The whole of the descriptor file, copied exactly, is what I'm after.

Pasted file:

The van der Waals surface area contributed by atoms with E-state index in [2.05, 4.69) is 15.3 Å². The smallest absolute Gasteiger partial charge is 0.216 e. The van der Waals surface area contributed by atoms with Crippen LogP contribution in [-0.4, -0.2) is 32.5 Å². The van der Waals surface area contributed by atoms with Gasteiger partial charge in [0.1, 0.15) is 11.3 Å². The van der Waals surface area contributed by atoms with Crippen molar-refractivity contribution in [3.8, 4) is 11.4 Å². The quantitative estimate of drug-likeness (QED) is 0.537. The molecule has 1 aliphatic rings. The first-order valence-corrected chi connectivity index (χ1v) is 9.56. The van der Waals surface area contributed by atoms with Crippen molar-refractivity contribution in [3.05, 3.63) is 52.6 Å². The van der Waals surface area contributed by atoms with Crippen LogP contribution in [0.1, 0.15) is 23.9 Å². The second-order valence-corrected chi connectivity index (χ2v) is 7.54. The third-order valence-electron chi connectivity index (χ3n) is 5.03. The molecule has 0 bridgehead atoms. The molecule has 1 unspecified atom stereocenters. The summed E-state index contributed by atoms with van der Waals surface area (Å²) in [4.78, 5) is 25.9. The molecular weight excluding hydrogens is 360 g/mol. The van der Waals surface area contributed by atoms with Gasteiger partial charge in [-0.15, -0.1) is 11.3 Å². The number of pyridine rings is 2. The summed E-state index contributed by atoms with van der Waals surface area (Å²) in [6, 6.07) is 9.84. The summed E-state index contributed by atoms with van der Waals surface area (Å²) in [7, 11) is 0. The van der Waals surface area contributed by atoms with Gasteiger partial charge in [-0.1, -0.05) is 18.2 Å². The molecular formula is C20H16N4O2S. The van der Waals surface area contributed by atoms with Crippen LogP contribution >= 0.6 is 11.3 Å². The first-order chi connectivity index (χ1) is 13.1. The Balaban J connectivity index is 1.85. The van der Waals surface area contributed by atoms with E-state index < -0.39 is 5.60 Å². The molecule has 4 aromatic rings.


The van der Waals surface area contributed by atoms with E-state index in [2.05, 4.69) is 15.3 Å². The smallest absolute Gasteiger partial charge is 0.216 e. The van der Waals surface area contributed by atoms with Crippen LogP contribution in [-0.4, -0.2) is 32.5 Å². The van der Waals surface area contributed by atoms with Gasteiger partial charge in [0.1, 0.15) is 11.3 Å². The van der Waals surface area contributed by atoms with Crippen molar-refractivity contribution in [3.8, 4) is 11.4 Å². The quantitative estimate of drug-likeness (QED) is 0.537. The molecule has 1 aliphatic rings. The first-order valence-corrected chi connectivity index (χ1v) is 9.56. The van der Waals surface area contributed by atoms with Crippen molar-refractivity contribution in [3.05, 3.63) is 52.6 Å². The van der Waals surface area contributed by atoms with Crippen LogP contribution in [0.1, 0.15) is 23.9 Å². The second-order valence-corrected chi connectivity index (χ2v) is 7.54. The third-order valence-electron chi connectivity index (χ3n) is 5.03. The molecule has 0 bridgehead atoms. The molecule has 1 unspecified atom stereocenters. The summed E-state index contributed by atoms with van der Waals surface area (Å²) in [4.78, 5) is 25.9. The molecular weight excluding hydrogens is 360 g/mol. The van der Waals surface area contributed by atoms with Gasteiger partial charge in [-0.15, -0.1) is 11.3 Å². The number of pyridine rings is 2. The summed E-state index contributed by atoms with van der Waals surface area (Å²) in [6, 6.07) is 9.84. The summed E-state index contributed by atoms with van der Waals surface area (Å²) in [7, 11) is 0. The van der Waals surface area contributed by atoms with Gasteiger partial charge in [-0.1, -0.05) is 18.2 Å². The molecular formula is C20H16N4O2S. The van der Waals surface area contributed by atoms with Crippen LogP contribution >= 0.6 is 11.3 Å². The first-order chi connectivity index (χ1) is 13.1. The Balaban J connectivity index is 1.85. The van der Waals surface area contributed by atoms with E-state index < -0.39 is 5.60 Å². The molecule has 4 aromatic rings.